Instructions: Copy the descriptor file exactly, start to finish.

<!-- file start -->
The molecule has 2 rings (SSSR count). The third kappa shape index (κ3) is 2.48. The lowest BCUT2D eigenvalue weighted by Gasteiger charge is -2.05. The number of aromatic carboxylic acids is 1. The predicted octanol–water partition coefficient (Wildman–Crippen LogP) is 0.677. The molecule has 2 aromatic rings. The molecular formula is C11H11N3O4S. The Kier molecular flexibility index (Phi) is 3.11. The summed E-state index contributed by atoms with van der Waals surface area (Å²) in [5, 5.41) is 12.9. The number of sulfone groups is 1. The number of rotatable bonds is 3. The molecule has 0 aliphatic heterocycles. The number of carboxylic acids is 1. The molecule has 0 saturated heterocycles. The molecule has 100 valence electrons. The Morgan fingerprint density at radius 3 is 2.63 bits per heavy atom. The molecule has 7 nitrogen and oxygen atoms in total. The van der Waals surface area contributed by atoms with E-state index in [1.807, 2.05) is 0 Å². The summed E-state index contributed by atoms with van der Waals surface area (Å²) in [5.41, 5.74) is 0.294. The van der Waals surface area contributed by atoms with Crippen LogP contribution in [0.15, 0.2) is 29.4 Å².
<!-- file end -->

The molecule has 2 rings (SSSR count). The third kappa shape index (κ3) is 2.48. The lowest BCUT2D eigenvalue weighted by Gasteiger charge is -2.05. The number of aromatic carboxylic acids is 1. The predicted octanol–water partition coefficient (Wildman–Crippen LogP) is 0.677. The molecule has 2 aromatic rings. The molecular formula is C11H11N3O4S. The Kier molecular flexibility index (Phi) is 3.11. The summed E-state index contributed by atoms with van der Waals surface area (Å²) in [5, 5.41) is 12.9. The number of sulfone groups is 1. The number of rotatable bonds is 3. The molecule has 0 aliphatic heterocycles. The number of carboxylic acids is 1. The molecule has 0 saturated heterocycles. The molecule has 100 valence electrons. The Morgan fingerprint density at radius 3 is 2.63 bits per heavy atom. The molecule has 7 nitrogen and oxygen atoms in total. The van der Waals surface area contributed by atoms with E-state index in [1.807, 2.05) is 0 Å². The summed E-state index contributed by atoms with van der Waals surface area (Å²) in [5.41, 5.74) is 0.294. The van der Waals surface area contributed by atoms with Crippen LogP contribution in [0.15, 0.2) is 29.4 Å².